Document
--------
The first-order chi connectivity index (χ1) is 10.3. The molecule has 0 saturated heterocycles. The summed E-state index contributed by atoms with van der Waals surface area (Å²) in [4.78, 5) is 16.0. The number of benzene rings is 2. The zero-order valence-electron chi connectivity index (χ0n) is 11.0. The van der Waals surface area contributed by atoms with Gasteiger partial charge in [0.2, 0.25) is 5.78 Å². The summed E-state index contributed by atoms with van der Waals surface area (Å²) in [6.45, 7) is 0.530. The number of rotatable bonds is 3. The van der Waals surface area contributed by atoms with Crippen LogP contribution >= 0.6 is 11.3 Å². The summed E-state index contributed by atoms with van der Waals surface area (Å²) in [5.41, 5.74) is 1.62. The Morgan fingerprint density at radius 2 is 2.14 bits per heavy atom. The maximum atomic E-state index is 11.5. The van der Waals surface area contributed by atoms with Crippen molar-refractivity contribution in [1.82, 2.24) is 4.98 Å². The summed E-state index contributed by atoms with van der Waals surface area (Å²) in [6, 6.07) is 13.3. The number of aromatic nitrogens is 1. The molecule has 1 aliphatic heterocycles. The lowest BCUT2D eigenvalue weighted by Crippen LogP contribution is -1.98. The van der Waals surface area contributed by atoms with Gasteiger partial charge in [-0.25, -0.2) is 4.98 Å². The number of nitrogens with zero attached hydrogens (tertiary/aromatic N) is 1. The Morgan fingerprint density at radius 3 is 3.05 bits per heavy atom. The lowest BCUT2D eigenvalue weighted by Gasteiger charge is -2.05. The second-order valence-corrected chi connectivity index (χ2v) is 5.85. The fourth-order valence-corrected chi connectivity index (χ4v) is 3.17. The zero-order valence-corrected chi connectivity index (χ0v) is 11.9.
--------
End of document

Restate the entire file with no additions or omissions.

The first-order chi connectivity index (χ1) is 10.3. The molecule has 0 saturated heterocycles. The summed E-state index contributed by atoms with van der Waals surface area (Å²) in [4.78, 5) is 16.0. The number of benzene rings is 2. The zero-order valence-electron chi connectivity index (χ0n) is 11.0. The van der Waals surface area contributed by atoms with Gasteiger partial charge in [0.2, 0.25) is 5.78 Å². The summed E-state index contributed by atoms with van der Waals surface area (Å²) in [6.45, 7) is 0.530. The number of rotatable bonds is 3. The van der Waals surface area contributed by atoms with Crippen LogP contribution >= 0.6 is 11.3 Å². The summed E-state index contributed by atoms with van der Waals surface area (Å²) in [5.41, 5.74) is 1.62. The Morgan fingerprint density at radius 2 is 2.14 bits per heavy atom. The maximum atomic E-state index is 11.5. The van der Waals surface area contributed by atoms with Crippen molar-refractivity contribution in [1.82, 2.24) is 4.98 Å². The summed E-state index contributed by atoms with van der Waals surface area (Å²) in [6, 6.07) is 13.3. The number of aromatic nitrogens is 1. The molecule has 1 aliphatic heterocycles. The lowest BCUT2D eigenvalue weighted by Crippen LogP contribution is -1.98. The van der Waals surface area contributed by atoms with Gasteiger partial charge in [-0.25, -0.2) is 4.98 Å². The number of nitrogens with zero attached hydrogens (tertiary/aromatic N) is 1. The Morgan fingerprint density at radius 3 is 3.05 bits per heavy atom. The lowest BCUT2D eigenvalue weighted by Gasteiger charge is -2.05. The second-order valence-corrected chi connectivity index (χ2v) is 5.85. The fourth-order valence-corrected chi connectivity index (χ4v) is 3.17. The zero-order valence-corrected chi connectivity index (χ0v) is 11.9.